Here's the rub. If you're just taking your classes online anyway, why would you pay a state college or university hundreds or thousands of dollars a semester, when groups like Coursera are offering the same for-credit courses free, or for a nominal fee? Most people wouldn't. Few people will pay for a "state" school when they offer nothing that isn't already available from the free alternatives. The increasing interest by the states in pushing students online to reduce costs will have the net effect of pushing them out of the state school system entirely.

Here in California, a lot of visionary thinkers are saying that, 100 years from now, only a handful of our current public colleges and universities will still exist, and they will primarily focus on technical subjects that require a hands-on learning environment. Everyone else will learn from home on their computer. Information will have little value because it's instantly reproducible, and those who based a career around passing that information onto the next generation will find themselves unemployed.

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Response to michigandem58 (Original post)

Thu Feb 7, 2013, 05:54 PM

20. Coursera is awesome

I have taken a few classes from reputable institutions including my own grad school alma mater. Courses offered include basic calculus, astronomy, lots of science and engineering classes, lots of computer science classes, and more.

All the institutions are highly accredited and well known. The course I'm taking now is on the nature of arguments and reasoning. I took it in college eons ago, but I am glad that I can re-take it and learn something new. The course is made up of video lectures, online discussion fora, chat sessions, homework and quizzes. There are even meet-ups organized around the U.S. and the world where students meet face to face. The professors have been gracious and accommodating when responding to e-mails.

There are thousands of students from all parts of the world, including countries such as Iran and Afghanistan. It has been an awesome experience to be able to discuss some topics with people from all corners of the world who would otherwise not be able to afford a U.S. college education.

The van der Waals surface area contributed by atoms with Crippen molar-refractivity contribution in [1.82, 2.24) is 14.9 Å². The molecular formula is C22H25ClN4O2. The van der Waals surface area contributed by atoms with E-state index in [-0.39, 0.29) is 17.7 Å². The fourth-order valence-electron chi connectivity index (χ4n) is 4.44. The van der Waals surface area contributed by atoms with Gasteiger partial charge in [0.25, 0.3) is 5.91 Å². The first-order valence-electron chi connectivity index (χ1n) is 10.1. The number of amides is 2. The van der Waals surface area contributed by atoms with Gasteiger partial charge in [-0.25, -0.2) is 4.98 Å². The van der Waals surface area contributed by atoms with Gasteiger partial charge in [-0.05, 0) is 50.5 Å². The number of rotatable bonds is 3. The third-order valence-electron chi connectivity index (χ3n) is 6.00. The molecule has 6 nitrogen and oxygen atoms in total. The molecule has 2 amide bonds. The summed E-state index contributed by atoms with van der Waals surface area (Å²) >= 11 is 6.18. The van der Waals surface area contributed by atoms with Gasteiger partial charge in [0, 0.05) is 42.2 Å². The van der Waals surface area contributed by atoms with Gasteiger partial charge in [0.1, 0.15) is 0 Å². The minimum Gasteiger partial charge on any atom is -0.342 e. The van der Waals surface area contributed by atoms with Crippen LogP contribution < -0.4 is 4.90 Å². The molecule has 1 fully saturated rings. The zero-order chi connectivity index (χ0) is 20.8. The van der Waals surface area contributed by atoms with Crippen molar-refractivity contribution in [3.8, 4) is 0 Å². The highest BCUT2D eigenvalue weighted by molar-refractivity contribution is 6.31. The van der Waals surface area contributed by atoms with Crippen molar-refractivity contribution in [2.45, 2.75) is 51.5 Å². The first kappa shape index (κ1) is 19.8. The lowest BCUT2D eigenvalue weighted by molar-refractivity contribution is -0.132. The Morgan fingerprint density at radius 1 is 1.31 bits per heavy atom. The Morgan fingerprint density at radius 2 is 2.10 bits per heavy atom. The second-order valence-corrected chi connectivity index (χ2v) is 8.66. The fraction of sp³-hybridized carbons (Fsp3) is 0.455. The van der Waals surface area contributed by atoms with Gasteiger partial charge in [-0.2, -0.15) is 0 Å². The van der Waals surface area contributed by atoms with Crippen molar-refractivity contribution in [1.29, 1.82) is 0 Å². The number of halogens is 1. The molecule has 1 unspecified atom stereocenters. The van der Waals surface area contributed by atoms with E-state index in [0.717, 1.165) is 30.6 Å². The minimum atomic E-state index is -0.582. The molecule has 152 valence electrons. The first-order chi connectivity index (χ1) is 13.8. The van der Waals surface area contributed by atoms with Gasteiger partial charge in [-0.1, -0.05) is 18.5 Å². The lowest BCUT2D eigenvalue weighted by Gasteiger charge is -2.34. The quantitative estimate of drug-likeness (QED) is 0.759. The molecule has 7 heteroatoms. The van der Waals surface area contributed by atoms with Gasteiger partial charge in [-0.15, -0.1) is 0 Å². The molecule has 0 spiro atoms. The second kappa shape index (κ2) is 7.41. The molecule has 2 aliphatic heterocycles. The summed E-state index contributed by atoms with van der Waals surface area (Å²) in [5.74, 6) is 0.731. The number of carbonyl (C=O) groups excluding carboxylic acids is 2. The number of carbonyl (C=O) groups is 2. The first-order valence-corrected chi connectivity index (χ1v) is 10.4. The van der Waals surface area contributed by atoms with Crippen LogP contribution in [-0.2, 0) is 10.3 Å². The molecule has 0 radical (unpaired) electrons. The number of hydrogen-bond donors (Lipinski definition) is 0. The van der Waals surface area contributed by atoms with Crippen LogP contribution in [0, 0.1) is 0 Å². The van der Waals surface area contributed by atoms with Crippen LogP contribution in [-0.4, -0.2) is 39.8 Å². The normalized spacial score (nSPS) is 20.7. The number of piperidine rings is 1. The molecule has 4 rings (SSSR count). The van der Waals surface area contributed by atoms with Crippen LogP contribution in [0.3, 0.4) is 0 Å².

There are people of all ages, as well, and from all backgrounds. I am glad that some Coursera classes can now receive credits. Not everyone lives near a college or university and not everyone can afford the tuition or meet attendance requirements. Education should be as free as possible and as available as possible to everyone, not just those who can pay tuition.

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Response to WilmywoodNCparalegal (Reply #20)

Thu Feb 7, 2013, 06:15 PM

22. The whole ACE CREDIT thing is a scam, anyway.

It's all designed in such a way that a student pretty much invests half their entire life paying back loans and all because your knowledge and expertise is not verified unless you've been educated via an accredited source. To get accredited? Spend a boatload of money paying into an archaic and institutionalized system specifically designed to take your money.

Who is to say that an Iranian who learns via open courses is not as smart or educated as someone who learns via a $100k student loan over 4 years? Only those invested in institutional eduction would say that.

Note: I think that Coursera is OK, but I expect more open alternatives to happen eventually.

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Response to WilmywoodNCparalegal (Reply #20)

Fri Feb 8, 2013, 01:25 PM

29. I'm taking an Algorithms course with Coursera right now, and it's kicking my ass

which means that it's worthwhile. I'm very impressed with its presentation and organization of course materials.

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Response to Yavin4 (Reply #29)

Fri Feb 8, 2013, 03:40 PM

32. I liked the Python course I took last year

The credentialing and accreditation issues need to be addressed though. For general learning it is great. If you still need to get your B.S. you should look at one of the community college online offerings and compare the class to transfer artriculation agreements for universities which you are interested in.

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Response to michigandem58 (Original post)

Fri Feb 8, 2013, 01:23 PM

28. Online learning is the future of higher education

I'd rather have videos of the lectures so that I can pause and rewind over a portion that I didn't understand the first time that I heard it. Additionally, I can view the lectures at my own pace and time. I can schedule my classes when I want to, not because of a syllabus. If you need extra consultation, you could schedule a Skype session, an online chat, message board, email, etc.

Sure, online college courses need to be upgraded, but this is the future.